In very oppressed and closed societies with fragmented politics and no free and fair elections, work with political parties must be bolstered by a strong focus on civil society to foster an environment in which a multi-party political system may emerge. Establishment of local actors can help bring interest groups and political messages from outside the regime back into the political system by creating space for parallel political discourse. Finally, the civic education and political education of citizens and well-prepared observers of election processes are guarantors of a stable, pro-democratic course, and can even play a pivotal role in critical moments.
Conclusions (or, how to obtain better value for money?)
Calling for improvement without any practical suggestions is a hollow voice in the desert. Even without a substantial budgetary increase, the EU has enormous potential to make its aid programs more efficient. The response at the EU level should be multi-fold.
The EU has a great network of implementers at hand, including political foundations in member states, international organizations focusing on election and political processes in developing and democratizing countries, European political foundations, the European Endowment for Democracy, the European Parliament, and the national parliaments with their support programs for parliamentary democracy. Improving coordination, extending fund flexibility, and guaranteeing greater cohesion and sustainability would translate into greater efficiency. It would also include support for the already existing coordination networks of organizations and institutions providing similar types of aid.
It is important that political organizations do not view their involvement as competition with other civil society organizations for their share of the civil society pie. More diversified allocation of funds, with clear budgetary lines for support of the political aspect of civil society, may be required.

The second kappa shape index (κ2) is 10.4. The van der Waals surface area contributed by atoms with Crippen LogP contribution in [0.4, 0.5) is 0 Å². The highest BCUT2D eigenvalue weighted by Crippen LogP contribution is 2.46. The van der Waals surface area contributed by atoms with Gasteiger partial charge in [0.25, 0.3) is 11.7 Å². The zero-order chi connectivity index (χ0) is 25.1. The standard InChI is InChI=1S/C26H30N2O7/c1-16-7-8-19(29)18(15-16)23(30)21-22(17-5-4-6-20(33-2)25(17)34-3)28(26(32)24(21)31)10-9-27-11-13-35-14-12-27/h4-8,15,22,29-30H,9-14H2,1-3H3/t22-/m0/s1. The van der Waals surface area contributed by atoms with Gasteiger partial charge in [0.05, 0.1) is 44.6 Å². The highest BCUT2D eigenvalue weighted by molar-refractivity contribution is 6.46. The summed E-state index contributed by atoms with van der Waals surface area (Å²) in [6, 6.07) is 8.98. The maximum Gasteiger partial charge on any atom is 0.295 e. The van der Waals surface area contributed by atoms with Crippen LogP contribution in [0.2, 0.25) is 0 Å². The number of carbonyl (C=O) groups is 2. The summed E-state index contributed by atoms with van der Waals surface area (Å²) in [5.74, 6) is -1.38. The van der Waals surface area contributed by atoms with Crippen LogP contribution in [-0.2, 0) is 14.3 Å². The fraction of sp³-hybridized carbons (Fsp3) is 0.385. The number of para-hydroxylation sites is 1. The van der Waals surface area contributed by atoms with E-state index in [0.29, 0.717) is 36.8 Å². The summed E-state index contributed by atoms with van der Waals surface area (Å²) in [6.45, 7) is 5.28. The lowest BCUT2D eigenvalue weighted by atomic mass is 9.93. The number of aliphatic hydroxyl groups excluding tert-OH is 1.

Moreover, the EU’s support for election processes and election observation missions should take into account the full electoral cycle and not only focus on ad hoc electoral support. It should involve special focus on the role of running or electing representatives and political parties and institutions, independent media, and civil society.
A few years ago, the German model of political foundations was brought to the EU level when budgets were allocated for the European Political parties to establish their own foundations. Stronger engagement of the European Political parties via their foundations with their ideological soul mates mainly in the EU candidate countries and countries negotiating or who have already signed an Association Agreement, can translate into a great leap forward in the reform processes and legal approximation as well as in the overall transformation of their political cultures. It will also create space for active sharing of the “transition experience” accumulated by European Political parties during the last enlargements.
When it comes to direct support for governments as part of official development aid, the EU – as a donor – should look to involve all political parties, including opposition parties, which must have access to all information. If the U.S. and EU remain loyal to their commitments and use their full potential in support of political parties, such support would trigger a multiplying effect on the potential of people worldwide to fulfil their desire to live in free and democratic countries.
The author is a former Permanent Representative of the Slovak Parliament to the EU and the Director of the EU Office of the International Republican Institute.